Statistical Techniques for Network Security by Yun Wang


1358b14a40e3832-261x361.jpeg Author Yun Wang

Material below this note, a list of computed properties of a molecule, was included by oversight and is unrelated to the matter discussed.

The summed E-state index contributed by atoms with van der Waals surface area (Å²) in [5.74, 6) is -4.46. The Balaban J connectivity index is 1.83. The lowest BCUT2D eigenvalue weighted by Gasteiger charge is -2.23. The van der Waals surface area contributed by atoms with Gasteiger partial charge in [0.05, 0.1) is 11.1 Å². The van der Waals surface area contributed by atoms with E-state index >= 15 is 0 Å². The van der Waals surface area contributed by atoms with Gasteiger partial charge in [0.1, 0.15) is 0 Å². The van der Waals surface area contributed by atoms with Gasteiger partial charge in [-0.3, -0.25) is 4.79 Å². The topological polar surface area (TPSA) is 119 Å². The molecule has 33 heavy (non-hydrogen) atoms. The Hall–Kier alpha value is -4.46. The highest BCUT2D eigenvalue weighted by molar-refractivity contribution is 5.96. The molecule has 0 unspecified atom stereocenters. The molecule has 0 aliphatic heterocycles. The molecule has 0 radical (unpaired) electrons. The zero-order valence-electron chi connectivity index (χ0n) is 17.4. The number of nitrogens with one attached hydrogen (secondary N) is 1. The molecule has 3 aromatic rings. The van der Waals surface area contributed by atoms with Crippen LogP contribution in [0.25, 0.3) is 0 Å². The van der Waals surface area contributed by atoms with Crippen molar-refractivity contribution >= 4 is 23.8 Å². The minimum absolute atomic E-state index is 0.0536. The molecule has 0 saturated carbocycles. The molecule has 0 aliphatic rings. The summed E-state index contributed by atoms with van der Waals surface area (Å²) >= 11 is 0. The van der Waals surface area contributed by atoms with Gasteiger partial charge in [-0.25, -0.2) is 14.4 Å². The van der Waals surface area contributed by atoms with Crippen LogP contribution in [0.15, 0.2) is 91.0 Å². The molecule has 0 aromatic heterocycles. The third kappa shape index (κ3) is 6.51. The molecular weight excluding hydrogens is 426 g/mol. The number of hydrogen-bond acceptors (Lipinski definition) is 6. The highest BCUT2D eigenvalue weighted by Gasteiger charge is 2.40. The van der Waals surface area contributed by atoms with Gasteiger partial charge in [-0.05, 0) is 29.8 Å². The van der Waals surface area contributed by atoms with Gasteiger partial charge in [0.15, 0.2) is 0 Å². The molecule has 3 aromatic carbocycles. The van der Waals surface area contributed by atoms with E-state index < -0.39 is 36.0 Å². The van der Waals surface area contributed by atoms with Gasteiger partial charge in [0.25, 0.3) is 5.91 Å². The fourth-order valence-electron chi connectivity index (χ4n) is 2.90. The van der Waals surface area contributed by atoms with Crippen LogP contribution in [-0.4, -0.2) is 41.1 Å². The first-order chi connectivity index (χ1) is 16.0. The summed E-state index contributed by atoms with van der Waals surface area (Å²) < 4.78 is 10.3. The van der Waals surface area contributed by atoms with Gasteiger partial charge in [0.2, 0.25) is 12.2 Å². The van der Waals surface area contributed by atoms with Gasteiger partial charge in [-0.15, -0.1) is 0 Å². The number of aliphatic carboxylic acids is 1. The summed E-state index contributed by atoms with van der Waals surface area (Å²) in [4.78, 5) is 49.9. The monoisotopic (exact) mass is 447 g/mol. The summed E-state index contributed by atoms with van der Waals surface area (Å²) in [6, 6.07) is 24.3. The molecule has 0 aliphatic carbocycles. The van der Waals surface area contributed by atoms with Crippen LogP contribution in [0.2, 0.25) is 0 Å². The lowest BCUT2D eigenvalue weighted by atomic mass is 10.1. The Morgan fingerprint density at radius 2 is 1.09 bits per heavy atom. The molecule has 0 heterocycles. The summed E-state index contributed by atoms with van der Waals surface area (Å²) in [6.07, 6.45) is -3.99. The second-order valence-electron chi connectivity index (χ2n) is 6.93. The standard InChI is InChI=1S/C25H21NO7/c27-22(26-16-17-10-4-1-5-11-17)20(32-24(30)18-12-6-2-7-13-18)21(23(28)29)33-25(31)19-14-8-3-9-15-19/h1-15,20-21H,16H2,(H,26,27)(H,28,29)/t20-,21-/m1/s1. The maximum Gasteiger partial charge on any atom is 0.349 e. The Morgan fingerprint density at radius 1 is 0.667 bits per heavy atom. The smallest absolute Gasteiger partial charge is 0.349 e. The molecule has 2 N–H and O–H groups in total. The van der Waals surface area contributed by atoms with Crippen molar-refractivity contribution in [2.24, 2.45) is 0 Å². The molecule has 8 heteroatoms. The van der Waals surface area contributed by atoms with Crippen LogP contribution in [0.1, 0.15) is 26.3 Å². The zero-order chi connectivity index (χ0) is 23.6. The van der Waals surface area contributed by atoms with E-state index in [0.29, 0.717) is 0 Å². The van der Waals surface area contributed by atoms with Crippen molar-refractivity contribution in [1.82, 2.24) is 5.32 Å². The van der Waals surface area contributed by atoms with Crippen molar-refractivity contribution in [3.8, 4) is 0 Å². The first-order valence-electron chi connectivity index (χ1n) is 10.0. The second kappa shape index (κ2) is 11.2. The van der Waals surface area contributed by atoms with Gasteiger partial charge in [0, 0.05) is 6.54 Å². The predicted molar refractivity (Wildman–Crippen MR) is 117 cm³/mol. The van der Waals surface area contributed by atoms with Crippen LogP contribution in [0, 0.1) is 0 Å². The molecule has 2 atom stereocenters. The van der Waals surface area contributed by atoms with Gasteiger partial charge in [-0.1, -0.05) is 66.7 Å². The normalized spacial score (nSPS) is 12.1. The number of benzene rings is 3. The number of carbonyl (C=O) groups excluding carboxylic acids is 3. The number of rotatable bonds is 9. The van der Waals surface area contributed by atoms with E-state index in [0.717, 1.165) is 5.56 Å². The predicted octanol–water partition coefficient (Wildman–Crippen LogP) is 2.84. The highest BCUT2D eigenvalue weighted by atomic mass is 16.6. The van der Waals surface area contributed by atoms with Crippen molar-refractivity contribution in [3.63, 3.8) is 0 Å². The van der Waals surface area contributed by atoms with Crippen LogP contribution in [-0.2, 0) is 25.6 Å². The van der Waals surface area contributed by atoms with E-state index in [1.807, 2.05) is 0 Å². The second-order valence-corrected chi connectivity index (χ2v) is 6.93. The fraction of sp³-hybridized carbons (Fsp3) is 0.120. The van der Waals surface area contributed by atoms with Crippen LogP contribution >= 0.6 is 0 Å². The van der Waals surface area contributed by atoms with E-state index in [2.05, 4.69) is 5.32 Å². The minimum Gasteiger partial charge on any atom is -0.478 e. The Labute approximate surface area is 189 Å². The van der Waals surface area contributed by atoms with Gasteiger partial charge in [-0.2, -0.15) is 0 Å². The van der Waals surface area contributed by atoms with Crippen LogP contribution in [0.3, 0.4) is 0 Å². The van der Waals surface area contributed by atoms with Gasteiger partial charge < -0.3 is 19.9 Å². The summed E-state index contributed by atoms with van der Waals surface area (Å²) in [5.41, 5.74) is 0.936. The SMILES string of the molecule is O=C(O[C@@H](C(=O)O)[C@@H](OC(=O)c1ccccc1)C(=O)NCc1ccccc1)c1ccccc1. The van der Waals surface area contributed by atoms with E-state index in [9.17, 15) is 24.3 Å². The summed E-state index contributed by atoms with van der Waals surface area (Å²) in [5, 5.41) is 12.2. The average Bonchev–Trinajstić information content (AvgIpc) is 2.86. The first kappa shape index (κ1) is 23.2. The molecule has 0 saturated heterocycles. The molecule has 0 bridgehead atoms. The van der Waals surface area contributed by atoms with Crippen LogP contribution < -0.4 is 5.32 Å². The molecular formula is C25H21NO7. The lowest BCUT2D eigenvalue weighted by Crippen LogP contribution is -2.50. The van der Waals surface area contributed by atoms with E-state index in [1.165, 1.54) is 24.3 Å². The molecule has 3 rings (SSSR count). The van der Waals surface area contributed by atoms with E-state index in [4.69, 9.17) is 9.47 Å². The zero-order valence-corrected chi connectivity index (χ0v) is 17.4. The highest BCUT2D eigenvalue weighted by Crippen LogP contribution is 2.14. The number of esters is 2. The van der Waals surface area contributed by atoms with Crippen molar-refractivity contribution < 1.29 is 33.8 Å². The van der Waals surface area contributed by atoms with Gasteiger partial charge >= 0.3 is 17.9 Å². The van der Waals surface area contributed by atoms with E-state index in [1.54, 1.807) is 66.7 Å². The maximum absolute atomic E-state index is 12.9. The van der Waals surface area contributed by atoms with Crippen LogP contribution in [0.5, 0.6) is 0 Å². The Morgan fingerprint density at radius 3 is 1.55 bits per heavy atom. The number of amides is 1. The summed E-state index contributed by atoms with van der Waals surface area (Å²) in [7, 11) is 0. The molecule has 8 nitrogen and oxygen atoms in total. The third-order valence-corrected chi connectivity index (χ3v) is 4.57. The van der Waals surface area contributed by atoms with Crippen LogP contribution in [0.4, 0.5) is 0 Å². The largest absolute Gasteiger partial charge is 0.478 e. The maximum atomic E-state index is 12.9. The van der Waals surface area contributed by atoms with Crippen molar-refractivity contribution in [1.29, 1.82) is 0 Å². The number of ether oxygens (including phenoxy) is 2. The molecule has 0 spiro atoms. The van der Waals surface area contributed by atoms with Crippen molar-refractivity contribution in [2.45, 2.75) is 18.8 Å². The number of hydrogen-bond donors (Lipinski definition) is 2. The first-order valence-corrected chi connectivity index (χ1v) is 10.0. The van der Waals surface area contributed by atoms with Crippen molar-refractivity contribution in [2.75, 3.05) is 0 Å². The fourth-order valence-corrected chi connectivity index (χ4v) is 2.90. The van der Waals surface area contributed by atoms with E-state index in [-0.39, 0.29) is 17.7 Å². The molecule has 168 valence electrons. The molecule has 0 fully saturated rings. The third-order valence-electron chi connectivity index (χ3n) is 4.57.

Isbn 9781599047089
File size 9MB
Year 2008
Pages 476
Language English
File format PDF
Category security